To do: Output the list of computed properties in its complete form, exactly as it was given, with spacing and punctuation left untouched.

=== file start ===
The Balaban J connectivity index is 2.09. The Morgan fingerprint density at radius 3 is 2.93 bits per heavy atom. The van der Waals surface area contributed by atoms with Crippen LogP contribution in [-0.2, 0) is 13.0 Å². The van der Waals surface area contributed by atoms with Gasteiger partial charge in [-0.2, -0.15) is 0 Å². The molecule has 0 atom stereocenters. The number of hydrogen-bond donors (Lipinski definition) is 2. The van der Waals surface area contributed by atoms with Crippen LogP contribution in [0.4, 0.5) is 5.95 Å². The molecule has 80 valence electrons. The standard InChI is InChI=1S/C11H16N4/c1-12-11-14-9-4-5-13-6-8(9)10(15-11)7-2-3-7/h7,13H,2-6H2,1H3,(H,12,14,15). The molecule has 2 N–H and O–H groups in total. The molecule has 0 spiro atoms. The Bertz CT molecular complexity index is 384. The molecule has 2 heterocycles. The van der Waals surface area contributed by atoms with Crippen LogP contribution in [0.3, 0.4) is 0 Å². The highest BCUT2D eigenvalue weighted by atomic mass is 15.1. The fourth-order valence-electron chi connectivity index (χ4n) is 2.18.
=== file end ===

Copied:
The Balaban J connectivity index is 2.09. The Morgan fingerprint density at radius 3 is 2.93 bits per heavy atom. The van der Waals surface area contributed by atoms with Crippen LogP contribution in [-0.2, 0) is 13.0 Å². The van der Waals surface area contributed by atoms with Gasteiger partial charge in [-0.2, -0.15) is 0 Å². The molecule has 0 atom stereocenters. The number of hydrogen-bond donors (Lipinski definition) is 2. The van der Waals surface area contributed by atoms with Crippen LogP contribution in [0.4, 0.5) is 5.95 Å². The molecule has 80 valence electrons. The standard InChI is InChI=1S/C11H16N4/c1-12-11-14-9-4-5-13-6-8(9)10(15-11)7-2-3-7/h7,13H,2-6H2,1H3,(H,12,14,15). The molecule has 2 N–H and O–H groups in total. The molecule has 0 spiro atoms. The Bertz CT molecular complexity index is 384. The molecule has 2 heterocycles. The van der Waals surface area contributed by atoms with Crippen LogP contribution in [0.3, 0.4) is 0 Å². The highest BCUT2D eigenvalue weighted by atomic mass is 15.1. The fourth-order valence-electron chi connectivity index (χ4n) is 2.18.